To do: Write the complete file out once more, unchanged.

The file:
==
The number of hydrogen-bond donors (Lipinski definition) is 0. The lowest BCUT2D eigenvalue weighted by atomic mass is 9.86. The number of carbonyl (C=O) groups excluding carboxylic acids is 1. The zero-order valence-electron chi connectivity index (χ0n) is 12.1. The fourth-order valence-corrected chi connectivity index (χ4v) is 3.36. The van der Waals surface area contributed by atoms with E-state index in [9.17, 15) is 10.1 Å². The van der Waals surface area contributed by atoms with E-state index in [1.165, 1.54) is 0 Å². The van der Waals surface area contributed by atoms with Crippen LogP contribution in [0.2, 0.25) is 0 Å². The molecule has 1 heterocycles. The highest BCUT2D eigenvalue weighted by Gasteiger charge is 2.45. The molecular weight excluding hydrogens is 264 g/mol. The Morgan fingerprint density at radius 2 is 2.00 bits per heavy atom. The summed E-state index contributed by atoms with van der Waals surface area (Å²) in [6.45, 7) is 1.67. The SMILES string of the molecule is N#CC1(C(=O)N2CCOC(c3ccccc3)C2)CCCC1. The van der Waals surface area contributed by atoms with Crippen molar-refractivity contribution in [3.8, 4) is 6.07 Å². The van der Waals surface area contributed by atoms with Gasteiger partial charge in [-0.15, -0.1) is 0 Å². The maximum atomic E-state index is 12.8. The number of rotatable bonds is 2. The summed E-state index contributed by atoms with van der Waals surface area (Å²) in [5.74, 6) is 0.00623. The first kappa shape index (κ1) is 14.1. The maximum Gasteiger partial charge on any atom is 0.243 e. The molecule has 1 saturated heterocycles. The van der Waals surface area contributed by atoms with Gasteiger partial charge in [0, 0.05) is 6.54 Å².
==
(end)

The number of hydrogen-bond donors (Lipinski definition) is 0. The lowest BCUT2D eigenvalue weighted by atomic mass is 9.86. The number of carbonyl (C=O) groups excluding carboxylic acids is 1. The zero-order valence-electron chi connectivity index (χ0n) is 12.1. The fourth-order valence-corrected chi connectivity index (χ4v) is 3.36. The van der Waals surface area contributed by atoms with E-state index in [9.17, 15) is 10.1 Å². The van der Waals surface area contributed by atoms with E-state index in [1.165, 1.54) is 0 Å². The van der Waals surface area contributed by atoms with Crippen LogP contribution in [0.2, 0.25) is 0 Å². The molecule has 1 heterocycles. The highest BCUT2D eigenvalue weighted by Gasteiger charge is 2.45. The molecular weight excluding hydrogens is 264 g/mol. The Morgan fingerprint density at radius 2 is 2.00 bits per heavy atom. The summed E-state index contributed by atoms with van der Waals surface area (Å²) in [6.45, 7) is 1.67. The SMILES string of the molecule is N#CC1(C(=O)N2CCOC(c3ccccc3)C2)CCCC1. The van der Waals surface area contributed by atoms with Crippen molar-refractivity contribution in [3.8, 4) is 6.07 Å². The van der Waals surface area contributed by atoms with Gasteiger partial charge in [-0.15, -0.1) is 0 Å². The maximum atomic E-state index is 12.8. The number of rotatable bonds is 2. The summed E-state index contributed by atoms with van der Waals surface area (Å²) in [5.74, 6) is 0.00623. The first kappa shape index (κ1) is 14.1. The maximum Gasteiger partial charge on any atom is 0.243 e. The molecule has 1 saturated heterocycles. The van der Waals surface area contributed by atoms with Gasteiger partial charge in [0, 0.05) is 6.54 Å².